MIT News Office posted a survey of the fascinating research at the university, and by alum, on an array of 3D printing technologies and applications.
Another variant underway now is a system being developed by Neri Oxman PhD ’10, the Media Lab’s Sony Corporation Career Development Assistant Professor of Media Arts and Sciences, and her graduate student Steven Keating for “printing” concrete. Their ultimate aim: printing a complete structure, even a whole building.
Why do that, instead of the tried-and-true method of casting concrete in wooden forms that dates from the heyday of the Roman Empire? In part, Oxman explains, because it opens up new possibilities in both form and function. Not only would it be possible to create fanciful, organic-looking shapes that would be difficult or impossible using molds, but the technique could also allow the properties of the concrete itself to vary continuously, producing structures that are both lighter and stronger than conventional concrete.
To illustrate this, Keating uses the example of a palm tree compared to a typical structural column. In a concrete column, the properties of the material are constant, resulting in a very heavy structure. But a palm tree’s trunk varies: denser at the outside and lighter toward the center. As part of his thesis research, he has already made sections of concrete with the same kind of variations of density.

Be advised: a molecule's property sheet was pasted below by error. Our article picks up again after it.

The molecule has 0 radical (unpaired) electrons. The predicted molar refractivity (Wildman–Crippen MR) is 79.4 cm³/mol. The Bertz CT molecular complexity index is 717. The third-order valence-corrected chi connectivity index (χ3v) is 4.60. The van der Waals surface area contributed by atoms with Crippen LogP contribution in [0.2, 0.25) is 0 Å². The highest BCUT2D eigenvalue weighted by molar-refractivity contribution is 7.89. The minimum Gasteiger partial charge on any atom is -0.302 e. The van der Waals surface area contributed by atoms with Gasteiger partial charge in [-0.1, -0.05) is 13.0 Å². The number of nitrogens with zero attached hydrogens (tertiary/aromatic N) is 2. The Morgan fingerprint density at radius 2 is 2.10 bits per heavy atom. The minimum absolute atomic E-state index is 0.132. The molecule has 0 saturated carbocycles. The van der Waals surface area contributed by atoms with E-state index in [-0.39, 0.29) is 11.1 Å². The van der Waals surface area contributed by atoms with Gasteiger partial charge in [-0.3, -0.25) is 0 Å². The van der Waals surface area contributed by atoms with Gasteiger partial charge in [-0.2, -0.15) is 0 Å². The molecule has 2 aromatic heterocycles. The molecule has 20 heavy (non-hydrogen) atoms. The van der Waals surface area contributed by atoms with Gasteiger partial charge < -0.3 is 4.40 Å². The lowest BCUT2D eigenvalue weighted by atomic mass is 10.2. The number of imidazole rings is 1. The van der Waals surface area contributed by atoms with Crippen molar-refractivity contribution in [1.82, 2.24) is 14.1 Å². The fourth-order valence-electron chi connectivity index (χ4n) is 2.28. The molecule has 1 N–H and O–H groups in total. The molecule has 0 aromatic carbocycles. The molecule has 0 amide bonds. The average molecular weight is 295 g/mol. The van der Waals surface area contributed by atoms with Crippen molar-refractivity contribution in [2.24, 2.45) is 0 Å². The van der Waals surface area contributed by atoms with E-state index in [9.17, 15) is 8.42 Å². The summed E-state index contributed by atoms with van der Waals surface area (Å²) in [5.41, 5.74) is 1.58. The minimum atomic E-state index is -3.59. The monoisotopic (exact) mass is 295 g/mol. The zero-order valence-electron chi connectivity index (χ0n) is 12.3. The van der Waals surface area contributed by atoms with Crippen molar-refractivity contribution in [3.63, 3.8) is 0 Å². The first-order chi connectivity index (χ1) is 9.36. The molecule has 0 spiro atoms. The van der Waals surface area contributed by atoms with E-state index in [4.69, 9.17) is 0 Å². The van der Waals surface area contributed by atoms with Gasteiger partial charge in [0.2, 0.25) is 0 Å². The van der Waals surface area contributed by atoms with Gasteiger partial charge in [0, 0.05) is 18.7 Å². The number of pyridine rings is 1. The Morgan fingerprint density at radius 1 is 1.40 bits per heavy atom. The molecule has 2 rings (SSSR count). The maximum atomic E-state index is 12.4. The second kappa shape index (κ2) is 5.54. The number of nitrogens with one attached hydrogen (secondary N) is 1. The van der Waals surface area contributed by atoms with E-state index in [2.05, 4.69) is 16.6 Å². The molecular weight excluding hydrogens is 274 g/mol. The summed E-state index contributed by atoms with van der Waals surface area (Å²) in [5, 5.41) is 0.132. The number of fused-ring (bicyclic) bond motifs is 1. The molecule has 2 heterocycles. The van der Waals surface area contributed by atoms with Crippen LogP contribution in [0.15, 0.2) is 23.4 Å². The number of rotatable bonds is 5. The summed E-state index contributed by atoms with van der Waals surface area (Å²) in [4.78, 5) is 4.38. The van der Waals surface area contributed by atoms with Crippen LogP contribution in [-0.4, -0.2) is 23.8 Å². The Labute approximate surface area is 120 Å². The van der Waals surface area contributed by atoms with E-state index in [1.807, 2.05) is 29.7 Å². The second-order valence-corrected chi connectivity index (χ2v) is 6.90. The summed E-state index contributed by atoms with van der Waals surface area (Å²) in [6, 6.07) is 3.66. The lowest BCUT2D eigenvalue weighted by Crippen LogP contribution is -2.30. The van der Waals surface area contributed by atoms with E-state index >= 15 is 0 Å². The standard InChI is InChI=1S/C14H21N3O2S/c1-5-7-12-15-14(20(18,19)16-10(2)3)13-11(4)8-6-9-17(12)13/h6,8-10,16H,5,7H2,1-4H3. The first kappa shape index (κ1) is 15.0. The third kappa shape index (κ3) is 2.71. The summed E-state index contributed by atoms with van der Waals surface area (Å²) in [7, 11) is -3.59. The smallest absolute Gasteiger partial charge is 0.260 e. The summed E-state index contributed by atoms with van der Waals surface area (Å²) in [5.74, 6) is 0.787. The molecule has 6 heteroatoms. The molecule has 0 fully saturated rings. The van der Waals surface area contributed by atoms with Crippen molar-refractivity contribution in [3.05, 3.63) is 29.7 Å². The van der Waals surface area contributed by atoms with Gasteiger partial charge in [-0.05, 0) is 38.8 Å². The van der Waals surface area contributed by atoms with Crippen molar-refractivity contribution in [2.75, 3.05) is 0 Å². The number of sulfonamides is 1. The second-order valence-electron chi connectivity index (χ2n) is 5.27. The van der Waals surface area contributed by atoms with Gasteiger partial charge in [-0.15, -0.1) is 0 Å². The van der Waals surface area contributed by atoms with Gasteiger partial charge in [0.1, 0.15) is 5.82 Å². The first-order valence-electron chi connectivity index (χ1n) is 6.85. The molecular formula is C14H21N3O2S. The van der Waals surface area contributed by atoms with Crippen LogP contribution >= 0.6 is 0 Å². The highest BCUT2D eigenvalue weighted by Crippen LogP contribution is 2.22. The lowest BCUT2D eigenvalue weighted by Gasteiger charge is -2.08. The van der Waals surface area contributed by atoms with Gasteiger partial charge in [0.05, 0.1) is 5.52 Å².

“Nature always uses graded materials,” Keating says. Bone, for example, consists of “a hard, dense outer shell, and an interior of spongy material. It gives you a high strength-to-weight ratio. You don’t see that in man-made materials.” Not yet, at least.
Where are our petabyte drives? Brian Hayes takes us through the reasons storage is “stuck” in the low terabytes. The tl;dr is that we got such exceptional capacity growth in the late 90s and early 00s we don’t need much more right now, so the focus since then has been on SSDs, networking, interfaces, etc, […]
Amélie Lamont, a former staffer at website-hosting startup Squarespace, writes that she often found herself disregarded and disrespected by her colleagues. One comment in particular, though, set her reeling — and came to exemplify her experiences there.
In this episode of the Flash Forward podcast we travel to a future where humans have decided to eradicate the most dangerous animal on the planet: mosquitos. How would we do it? Is it even possible? And what are the consequences? Flash Forward: RSS | iTunes | Twitter | Facebook | Web | Patreon We […]
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